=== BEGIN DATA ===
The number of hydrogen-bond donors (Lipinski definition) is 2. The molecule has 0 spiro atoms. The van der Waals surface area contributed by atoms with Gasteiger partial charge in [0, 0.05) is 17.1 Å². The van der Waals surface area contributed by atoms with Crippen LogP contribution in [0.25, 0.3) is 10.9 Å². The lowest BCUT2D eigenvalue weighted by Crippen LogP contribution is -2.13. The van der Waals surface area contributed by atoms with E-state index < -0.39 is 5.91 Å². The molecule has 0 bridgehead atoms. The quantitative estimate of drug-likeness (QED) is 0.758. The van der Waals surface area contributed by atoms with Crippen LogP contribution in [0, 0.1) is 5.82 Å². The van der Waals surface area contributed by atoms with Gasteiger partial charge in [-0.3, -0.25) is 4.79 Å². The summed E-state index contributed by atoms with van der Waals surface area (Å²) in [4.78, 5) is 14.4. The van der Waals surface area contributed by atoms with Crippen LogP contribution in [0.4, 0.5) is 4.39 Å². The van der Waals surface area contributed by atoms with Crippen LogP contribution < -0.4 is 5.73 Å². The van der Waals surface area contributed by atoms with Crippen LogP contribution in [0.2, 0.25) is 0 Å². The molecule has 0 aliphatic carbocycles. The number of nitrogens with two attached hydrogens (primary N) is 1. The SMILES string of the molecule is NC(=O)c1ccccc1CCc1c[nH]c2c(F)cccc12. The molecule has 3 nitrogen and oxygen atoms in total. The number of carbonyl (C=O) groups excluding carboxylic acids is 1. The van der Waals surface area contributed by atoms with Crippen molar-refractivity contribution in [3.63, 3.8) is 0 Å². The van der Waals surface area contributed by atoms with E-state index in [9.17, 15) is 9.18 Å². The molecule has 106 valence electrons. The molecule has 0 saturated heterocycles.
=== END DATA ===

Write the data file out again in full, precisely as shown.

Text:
The number of hydrogen-bond donors (Lipinski definition) is 2. The molecule has 0 spiro atoms. The van der Waals surface area contributed by atoms with Gasteiger partial charge in [0, 0.05) is 17.1 Å². The van der Waals surface area contributed by atoms with Crippen LogP contribution in [0.25, 0.3) is 10.9 Å². The lowest BCUT2D eigenvalue weighted by Crippen LogP contribution is -2.13. The van der Waals surface area contributed by atoms with E-state index < -0.39 is 5.91 Å². The molecule has 0 bridgehead atoms. The quantitative estimate of drug-likeness (QED) is 0.758. The van der Waals surface area contributed by atoms with Crippen LogP contribution in [0, 0.1) is 5.82 Å². The van der Waals surface area contributed by atoms with Gasteiger partial charge in [-0.3, -0.25) is 4.79 Å². The summed E-state index contributed by atoms with van der Waals surface area (Å²) in [4.78, 5) is 14.4. The van der Waals surface area contributed by atoms with Crippen LogP contribution in [0.4, 0.5) is 4.39 Å². The van der Waals surface area contributed by atoms with Crippen LogP contribution < -0.4 is 5.73 Å². The van der Waals surface area contributed by atoms with Crippen LogP contribution in [0.2, 0.25) is 0 Å². The molecule has 0 aliphatic carbocycles. The number of nitrogens with two attached hydrogens (primary N) is 1. The SMILES string of the molecule is NC(=O)c1ccccc1CCc1c[nH]c2c(F)cccc12. The molecule has 3 nitrogen and oxygen atoms in total. The number of carbonyl (C=O) groups excluding carboxylic acids is 1. The van der Waals surface area contributed by atoms with Crippen molar-refractivity contribution in [3.63, 3.8) is 0 Å². The van der Waals surface area contributed by atoms with E-state index in [9.17, 15) is 9.18 Å². The molecule has 106 valence electrons. The molecule has 0 saturated heterocycles.